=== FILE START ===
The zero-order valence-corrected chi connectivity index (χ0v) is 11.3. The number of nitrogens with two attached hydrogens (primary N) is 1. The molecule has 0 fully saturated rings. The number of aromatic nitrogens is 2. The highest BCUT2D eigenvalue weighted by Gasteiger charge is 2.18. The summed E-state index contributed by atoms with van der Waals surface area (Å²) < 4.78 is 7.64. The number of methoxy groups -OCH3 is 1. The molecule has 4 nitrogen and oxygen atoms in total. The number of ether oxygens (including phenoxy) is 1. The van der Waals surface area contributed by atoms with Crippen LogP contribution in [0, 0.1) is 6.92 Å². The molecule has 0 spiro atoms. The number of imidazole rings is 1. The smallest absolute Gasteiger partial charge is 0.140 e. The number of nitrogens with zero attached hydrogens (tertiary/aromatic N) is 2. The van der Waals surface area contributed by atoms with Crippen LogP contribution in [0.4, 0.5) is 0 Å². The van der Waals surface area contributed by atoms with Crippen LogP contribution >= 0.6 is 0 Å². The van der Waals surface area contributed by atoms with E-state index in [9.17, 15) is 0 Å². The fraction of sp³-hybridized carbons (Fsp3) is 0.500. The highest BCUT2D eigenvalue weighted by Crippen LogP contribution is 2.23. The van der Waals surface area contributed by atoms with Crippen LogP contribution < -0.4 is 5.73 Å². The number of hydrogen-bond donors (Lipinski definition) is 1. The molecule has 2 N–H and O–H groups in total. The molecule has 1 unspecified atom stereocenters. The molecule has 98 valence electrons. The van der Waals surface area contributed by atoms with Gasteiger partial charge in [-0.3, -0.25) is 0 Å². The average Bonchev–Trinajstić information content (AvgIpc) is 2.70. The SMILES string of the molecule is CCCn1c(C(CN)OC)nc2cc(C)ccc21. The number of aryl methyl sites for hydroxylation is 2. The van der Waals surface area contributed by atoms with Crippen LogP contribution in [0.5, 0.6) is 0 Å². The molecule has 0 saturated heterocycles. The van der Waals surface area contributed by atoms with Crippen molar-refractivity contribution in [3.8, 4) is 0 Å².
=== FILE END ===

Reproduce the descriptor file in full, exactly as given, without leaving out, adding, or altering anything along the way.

The zero-order valence-corrected chi connectivity index (χ0v) is 11.3. The number of nitrogens with two attached hydrogens (primary N) is 1. The molecule has 0 fully saturated rings. The number of aromatic nitrogens is 2. The highest BCUT2D eigenvalue weighted by Gasteiger charge is 2.18. The summed E-state index contributed by atoms with van der Waals surface area (Å²) < 4.78 is 7.64. The number of methoxy groups -OCH3 is 1. The molecule has 4 nitrogen and oxygen atoms in total. The number of ether oxygens (including phenoxy) is 1. The van der Waals surface area contributed by atoms with Crippen LogP contribution in [0, 0.1) is 6.92 Å². The molecule has 0 spiro atoms. The number of imidazole rings is 1. The smallest absolute Gasteiger partial charge is 0.140 e. The number of nitrogens with zero attached hydrogens (tertiary/aromatic N) is 2. The van der Waals surface area contributed by atoms with Crippen LogP contribution in [0.4, 0.5) is 0 Å². The van der Waals surface area contributed by atoms with Crippen LogP contribution >= 0.6 is 0 Å². The van der Waals surface area contributed by atoms with E-state index in [9.17, 15) is 0 Å². The fraction of sp³-hybridized carbons (Fsp3) is 0.500. The highest BCUT2D eigenvalue weighted by Crippen LogP contribution is 2.23. The van der Waals surface area contributed by atoms with Crippen LogP contribution < -0.4 is 5.73 Å². The number of hydrogen-bond donors (Lipinski definition) is 1. The molecule has 2 N–H and O–H groups in total. The molecule has 1 unspecified atom stereocenters. The molecule has 98 valence electrons. The van der Waals surface area contributed by atoms with Gasteiger partial charge in [-0.3, -0.25) is 0 Å². The average Bonchev–Trinajstić information content (AvgIpc) is 2.70. The SMILES string of the molecule is CCCn1c(C(CN)OC)nc2cc(C)ccc21. The number of aryl methyl sites for hydroxylation is 2. The van der Waals surface area contributed by atoms with Crippen LogP contribution in [0.5, 0.6) is 0 Å². The molecule has 0 saturated heterocycles. The van der Waals surface area contributed by atoms with Crippen molar-refractivity contribution in [3.8, 4) is 0 Å².